There’s a good reason eye doctors often refer to glaucoma as “the silent theif of sight.” Because damage to vision is painless and progresses gradually, many patients only realize they were actually experiencing symptoms in hindsight.
For example, Dr. Holt says, “I once had a patient who didn’t realize he had glaucoma. However, he had noticed that after he hit a golf ball he couldn’t see it in the sky. He also mentioned that, while on his job as a plumber, he kept hitting his head on pipes that he just didn’t see were in his way.”
You can probably understand why such examples of vision impairment wouldn’t necessarily set off alarm bells to make someone suspect they had glaucoma. But the nature of this eye disease is that vision typically erodes from the periphery, meaning that the side or outer edges of your vision diminishes before your central, or front, vision does.
This gradual peripheral vision loss is indicative of the most common form of glaucoma, called primary open-angle glaucoma, which develops slowly over time as pressure within the eye stretches the optic nerve.
Primary open-angle glaucoma can develop for quite some time without causing any noticeable symptoms until loss of peripheral vision becomes apparent to the patient or, more ideally, is detected at earlier stages by an ophthalmologist.
A less common type of glaucoma, called acute angle-closure glaucoma, typically occurs quickly due to a rapid increase of pressure in the eye. However, this less common form of glaucoma usually does include symptoms, such as severe eye pain, nausea, blurred vision, redness in the eye, and seeing halos or colored rings around lights.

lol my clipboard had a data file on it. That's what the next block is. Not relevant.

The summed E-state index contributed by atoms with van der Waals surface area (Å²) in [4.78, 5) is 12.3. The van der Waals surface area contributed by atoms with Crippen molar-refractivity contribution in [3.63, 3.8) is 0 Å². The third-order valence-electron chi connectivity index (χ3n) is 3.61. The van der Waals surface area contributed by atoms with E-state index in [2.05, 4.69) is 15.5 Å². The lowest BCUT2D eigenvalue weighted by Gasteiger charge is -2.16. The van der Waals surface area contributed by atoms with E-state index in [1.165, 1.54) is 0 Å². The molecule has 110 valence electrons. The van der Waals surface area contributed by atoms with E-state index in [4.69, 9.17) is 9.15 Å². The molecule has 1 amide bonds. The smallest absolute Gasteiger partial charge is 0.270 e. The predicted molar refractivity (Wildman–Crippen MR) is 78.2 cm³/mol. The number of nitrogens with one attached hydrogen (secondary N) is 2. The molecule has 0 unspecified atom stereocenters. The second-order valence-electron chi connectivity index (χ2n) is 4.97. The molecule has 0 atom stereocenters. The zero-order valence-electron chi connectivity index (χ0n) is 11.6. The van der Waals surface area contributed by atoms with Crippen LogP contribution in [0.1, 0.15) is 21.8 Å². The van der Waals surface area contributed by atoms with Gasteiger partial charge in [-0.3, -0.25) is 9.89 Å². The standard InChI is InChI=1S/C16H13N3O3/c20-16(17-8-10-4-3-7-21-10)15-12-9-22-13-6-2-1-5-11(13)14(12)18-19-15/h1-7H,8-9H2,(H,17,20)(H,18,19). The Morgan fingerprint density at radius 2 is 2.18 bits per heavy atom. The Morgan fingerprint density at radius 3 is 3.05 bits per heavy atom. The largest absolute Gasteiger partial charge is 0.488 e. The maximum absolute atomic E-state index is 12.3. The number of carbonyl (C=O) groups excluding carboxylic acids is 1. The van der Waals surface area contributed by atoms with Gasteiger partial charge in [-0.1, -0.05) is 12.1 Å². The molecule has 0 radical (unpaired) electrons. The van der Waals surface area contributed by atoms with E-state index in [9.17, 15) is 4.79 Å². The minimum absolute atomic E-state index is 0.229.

Acute angle-closure glaucoma is an urgent condition in which severe vision loss can occur quickly, so immediate medical attention is required.
Preserving Vision To Prevent Blindness
Regardless of the type of glaucoma, once vision loss occurs from the disease it’s typically permanent. If left untreated, glaucoma can lead to significant vision loss in both eyes, including blindness. In fact, glaucoma is the second-leading cause of blindness in the U.S.
In addition, there is also currently no cure for glaucoma. That said, medication and/or surgery can stop or slow the progression of vision loss from glaucoma as long as the condition is diagnosed in time. The key to early diagnosis is regular comprehensive eye exams, especially for those with a high risk of developing the condition.
While anyone can develop glaucoma, especially over the age of 40, those who are at an increased risk for the disease include people who:
- Have a family history of glaucoma
- Are African Americans over the age of 40
- Are Hispanics/Latinos over the age of 60
- Are diabetic
- Have thinner corneas
- Have chronic eye inflammation
- Are taking medications that increase pressure in the eyes
Waiting for symptoms to appear or monitoring eye pressure is not sufficient for preventing vision loss from glaucoma. Only a comprehensive exam—including dilation—is effective in evaluating the optic nerve for signs of damage from early stage glaucoma.
It’s recommended that anyone over the age of 35, particularly those with a family history of glaucoma, keep up with annual comprehensive eye examinations. If glaucoma is detected, medications or surgery can help keep eye pressure under control and slow or stop damage to the optic nerve.
New medications to help fight glaucoma are always being researched and developed. But the disease must first be diagnosed, ideally in its earlier stages, for any treatment to be effective in preventing vision loss or blindness.
At Baptist Eye Surgeons, our ophthalmologists have the experience and expertise in the detection and treatment, and ongoing monitoring can help to control glaucoma and reduce vision loss. [To learn more about glaucoma, download our free eBook, The Complete Guide To Glaucoma.]
Baptist Eye Surgeons is an ophthalmological practice in Knoxville, TN, and Morristown, TN, dedicated to providing quality eye care to patients whose needs range from routine comprehensive eye examinations to serious eye injuries, to complex surgeries. To meet our doctors and learn more about our specialities, visit our website, give us a call at 865-579-3920 for more information, or schedule an appointment online.